GOOD Launches Local Community at Pop-Up Center
Paint up your old Tom's Shoes. For every pair you purchase, a pair is given to a kid in need. Photo by Oh!No! Doom Collective via Flickr
Swap goods and skills, donate old shoes for art, make a mini-windmill, bake bread and learn to harvest honey from your own beehive, stock up at a seed bomb vending machine, plant an herb garden and make a planter from reclaimed materials, screenprint your t-shirt, learn to bring free wi-fi to your community. These workshops and more activities will happen under one roof on Saturday, April 9, plus walking, biking, and staircase-climbing tours. It's part of GOOD magazine going local with GOOD LA. Take a look and see how to bring it to your town, too.
In the effort to develop local communities, the obvious place for
GOOD magazine to start was home in Los Angeles, where participants in monthly events have clamored for more. To celebrate the start of this local venture at GOOD LA, Alissa Walker programmed a weekend of non-stop fun experiences, April 8-10. The community-based idea will bring together "people, projects, events, and ideas working toward moving the city forward."
It begins Friday night with "Steal This Idea: GOOD Design LA" which will showcase a designer challenge, matched with eight complex environmental problems submitted by the Metro system, the mayor's office, and others. Each designer will present their solution before a live audience with Q&A; to follow and the ideas will be featured in GOOD magazine.
On Saturday, the above-mentioned DIY workshops and urban adventures (plus lots more), take place at GOOD's Pop-Up Community Center where 24 local vendors will convene at Atwater Crossing, a creative collection of industrial buildings converted into an Arts and Innovation Complex, with artisanal manufacturing facilities, studios, a yoga space, and theaters.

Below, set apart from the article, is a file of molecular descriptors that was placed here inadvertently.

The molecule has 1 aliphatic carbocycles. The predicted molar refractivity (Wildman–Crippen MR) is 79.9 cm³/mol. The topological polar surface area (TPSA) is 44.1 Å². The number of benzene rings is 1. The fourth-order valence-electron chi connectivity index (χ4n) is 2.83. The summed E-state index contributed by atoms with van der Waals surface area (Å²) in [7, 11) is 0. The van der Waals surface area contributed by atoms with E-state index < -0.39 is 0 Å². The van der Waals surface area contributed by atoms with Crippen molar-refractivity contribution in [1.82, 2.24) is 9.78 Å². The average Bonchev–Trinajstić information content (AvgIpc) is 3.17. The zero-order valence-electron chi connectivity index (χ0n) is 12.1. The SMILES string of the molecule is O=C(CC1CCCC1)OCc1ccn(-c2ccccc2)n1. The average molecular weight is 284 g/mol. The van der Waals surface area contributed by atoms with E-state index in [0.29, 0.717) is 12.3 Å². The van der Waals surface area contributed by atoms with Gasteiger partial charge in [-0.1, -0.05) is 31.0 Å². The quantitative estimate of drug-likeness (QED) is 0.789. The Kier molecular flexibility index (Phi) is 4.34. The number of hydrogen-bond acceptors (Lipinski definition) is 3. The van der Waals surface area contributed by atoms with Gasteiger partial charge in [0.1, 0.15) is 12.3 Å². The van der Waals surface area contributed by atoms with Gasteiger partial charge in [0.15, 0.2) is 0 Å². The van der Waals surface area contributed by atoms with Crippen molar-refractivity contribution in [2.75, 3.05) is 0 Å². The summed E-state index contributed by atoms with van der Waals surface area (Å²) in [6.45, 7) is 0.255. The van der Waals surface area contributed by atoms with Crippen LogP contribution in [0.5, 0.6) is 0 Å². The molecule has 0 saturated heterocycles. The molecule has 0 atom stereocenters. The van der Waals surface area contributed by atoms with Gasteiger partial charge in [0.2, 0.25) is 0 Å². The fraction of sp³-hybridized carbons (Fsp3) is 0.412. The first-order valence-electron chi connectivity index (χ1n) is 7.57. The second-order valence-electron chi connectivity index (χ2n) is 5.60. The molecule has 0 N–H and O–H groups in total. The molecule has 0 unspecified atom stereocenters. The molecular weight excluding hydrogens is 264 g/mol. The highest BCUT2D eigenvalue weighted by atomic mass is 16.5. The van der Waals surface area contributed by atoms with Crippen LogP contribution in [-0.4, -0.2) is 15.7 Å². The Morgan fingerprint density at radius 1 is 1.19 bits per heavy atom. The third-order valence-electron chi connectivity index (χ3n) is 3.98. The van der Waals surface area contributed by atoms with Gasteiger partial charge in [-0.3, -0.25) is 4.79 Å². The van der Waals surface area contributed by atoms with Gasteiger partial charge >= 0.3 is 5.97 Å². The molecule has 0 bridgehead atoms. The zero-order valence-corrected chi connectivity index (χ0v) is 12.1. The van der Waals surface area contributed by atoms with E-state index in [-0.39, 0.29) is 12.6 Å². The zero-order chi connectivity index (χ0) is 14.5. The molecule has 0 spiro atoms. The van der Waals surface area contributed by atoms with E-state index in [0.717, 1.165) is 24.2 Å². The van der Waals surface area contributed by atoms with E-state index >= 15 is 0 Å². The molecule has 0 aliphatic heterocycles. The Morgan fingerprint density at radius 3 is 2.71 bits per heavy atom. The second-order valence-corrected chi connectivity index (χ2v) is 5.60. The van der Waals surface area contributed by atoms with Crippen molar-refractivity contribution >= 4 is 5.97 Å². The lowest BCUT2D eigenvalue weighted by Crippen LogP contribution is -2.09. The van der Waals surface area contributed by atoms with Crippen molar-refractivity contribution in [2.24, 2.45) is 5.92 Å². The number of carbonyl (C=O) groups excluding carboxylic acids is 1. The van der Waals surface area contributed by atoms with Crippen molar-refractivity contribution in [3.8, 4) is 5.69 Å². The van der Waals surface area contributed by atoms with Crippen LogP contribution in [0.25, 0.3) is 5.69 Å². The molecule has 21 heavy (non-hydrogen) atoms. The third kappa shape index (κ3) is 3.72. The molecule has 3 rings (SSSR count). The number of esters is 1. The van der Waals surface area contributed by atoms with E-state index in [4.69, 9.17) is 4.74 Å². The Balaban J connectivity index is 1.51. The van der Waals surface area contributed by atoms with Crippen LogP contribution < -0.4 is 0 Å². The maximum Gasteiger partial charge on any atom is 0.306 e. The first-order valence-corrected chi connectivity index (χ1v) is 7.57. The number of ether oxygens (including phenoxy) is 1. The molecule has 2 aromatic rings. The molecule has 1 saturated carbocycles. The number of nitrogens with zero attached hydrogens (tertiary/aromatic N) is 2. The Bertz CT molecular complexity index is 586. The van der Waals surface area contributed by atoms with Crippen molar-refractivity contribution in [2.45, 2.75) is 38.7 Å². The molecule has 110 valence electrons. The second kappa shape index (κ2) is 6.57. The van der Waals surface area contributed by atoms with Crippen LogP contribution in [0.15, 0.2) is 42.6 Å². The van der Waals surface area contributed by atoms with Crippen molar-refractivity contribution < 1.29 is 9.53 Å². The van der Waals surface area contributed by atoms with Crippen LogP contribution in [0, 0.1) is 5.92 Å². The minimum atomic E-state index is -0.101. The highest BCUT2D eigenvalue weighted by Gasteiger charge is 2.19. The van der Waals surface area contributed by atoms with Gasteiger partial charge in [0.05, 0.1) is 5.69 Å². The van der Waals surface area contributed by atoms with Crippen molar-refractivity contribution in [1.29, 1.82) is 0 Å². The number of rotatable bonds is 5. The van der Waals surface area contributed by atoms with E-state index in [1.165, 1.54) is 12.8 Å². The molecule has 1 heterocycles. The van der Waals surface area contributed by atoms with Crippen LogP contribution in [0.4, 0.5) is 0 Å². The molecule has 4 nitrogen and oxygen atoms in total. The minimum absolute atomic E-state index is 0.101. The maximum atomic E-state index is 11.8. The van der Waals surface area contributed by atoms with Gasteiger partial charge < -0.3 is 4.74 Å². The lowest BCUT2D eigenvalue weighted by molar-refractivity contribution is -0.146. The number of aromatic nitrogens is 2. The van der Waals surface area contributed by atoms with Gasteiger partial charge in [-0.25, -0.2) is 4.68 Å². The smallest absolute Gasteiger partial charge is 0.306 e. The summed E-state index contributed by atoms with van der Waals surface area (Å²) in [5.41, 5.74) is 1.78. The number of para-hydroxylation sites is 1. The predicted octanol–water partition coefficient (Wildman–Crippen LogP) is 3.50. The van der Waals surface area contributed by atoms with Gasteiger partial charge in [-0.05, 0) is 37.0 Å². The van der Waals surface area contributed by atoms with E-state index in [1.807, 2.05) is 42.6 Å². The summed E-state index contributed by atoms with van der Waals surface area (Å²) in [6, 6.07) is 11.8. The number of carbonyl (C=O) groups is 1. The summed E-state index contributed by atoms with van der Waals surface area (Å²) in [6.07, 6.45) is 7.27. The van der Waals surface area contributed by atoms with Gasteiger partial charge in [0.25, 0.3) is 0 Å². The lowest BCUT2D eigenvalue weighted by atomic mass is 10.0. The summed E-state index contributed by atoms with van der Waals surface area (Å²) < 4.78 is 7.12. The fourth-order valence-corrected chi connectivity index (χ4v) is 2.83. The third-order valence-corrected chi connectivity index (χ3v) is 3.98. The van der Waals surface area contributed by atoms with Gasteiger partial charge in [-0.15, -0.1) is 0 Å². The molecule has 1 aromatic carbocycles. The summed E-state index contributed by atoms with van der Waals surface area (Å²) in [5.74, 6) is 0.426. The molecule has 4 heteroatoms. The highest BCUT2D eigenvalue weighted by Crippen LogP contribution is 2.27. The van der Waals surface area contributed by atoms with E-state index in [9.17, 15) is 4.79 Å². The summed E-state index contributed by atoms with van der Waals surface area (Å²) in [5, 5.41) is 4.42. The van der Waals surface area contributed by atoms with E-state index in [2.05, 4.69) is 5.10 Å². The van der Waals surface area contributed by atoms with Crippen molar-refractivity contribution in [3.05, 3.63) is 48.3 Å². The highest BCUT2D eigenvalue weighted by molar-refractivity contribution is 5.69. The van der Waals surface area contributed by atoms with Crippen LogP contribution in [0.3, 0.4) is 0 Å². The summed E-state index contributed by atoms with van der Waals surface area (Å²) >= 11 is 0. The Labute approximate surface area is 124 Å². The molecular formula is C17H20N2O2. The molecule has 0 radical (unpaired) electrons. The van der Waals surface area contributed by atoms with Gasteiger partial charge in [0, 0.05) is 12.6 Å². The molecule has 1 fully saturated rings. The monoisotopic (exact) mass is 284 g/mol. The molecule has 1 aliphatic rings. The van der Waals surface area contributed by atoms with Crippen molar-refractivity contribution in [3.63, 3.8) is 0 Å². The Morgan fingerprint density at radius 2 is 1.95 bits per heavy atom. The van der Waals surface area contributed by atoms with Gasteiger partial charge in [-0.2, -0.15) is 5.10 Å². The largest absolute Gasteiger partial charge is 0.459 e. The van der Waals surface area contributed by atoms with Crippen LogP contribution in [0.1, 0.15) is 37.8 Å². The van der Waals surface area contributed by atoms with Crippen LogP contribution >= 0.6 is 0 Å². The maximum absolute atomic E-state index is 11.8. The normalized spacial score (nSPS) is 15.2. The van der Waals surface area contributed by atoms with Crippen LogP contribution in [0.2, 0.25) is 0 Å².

The Community Sharing Center brings together neighborhood Time Banks, LA Food Swap, and other like-minded exchanges, to provide the experience of sharing and trading veggies and clothing, goods and skills. Other activities include civic engagements, literary readings, demos, and locally-made goods with organizations, such as TreePeople and the Do Good Bus which roams around and pays it forward.
Bikes line-up at CicLAvia's "open streets" Sundays in LA. Photo by Alissa Walker via Flickr
On Sunday, the first meeting of the GOOD Book Club happens at CicLAvia, Los Angeles' 7-1/2 miles of car-free streets from 10 am-3 pm, a route for people to walk, skate, play, and ride a bike. Readers will discuss Reyner Banham's Los Angeles: The Architecture of Four Ecologies with LA Times architecture critic Christopher Hawthorne. And there's a GOOD LA after-party, free to bike riders.
The upcoming issue of the magazine focuses on cities, taking a look at LA and asking readers to answer: How do we turn a sprawling 20th century beast into the city of the 21st century? One answer: Common Ground and 100,000 Homes are working with the United Way and LA Housing Authority to house the most vulnerable homeless people in the city (and the nation).
The next local stop is probably New York, where there's a strong GOOD community. If you want to connect with GOOD readers in your town, let them know. An awesome event like this could kick it off!
And if you're in LA, check out the schedule and RSVP at GOOD to attend an event or workshop.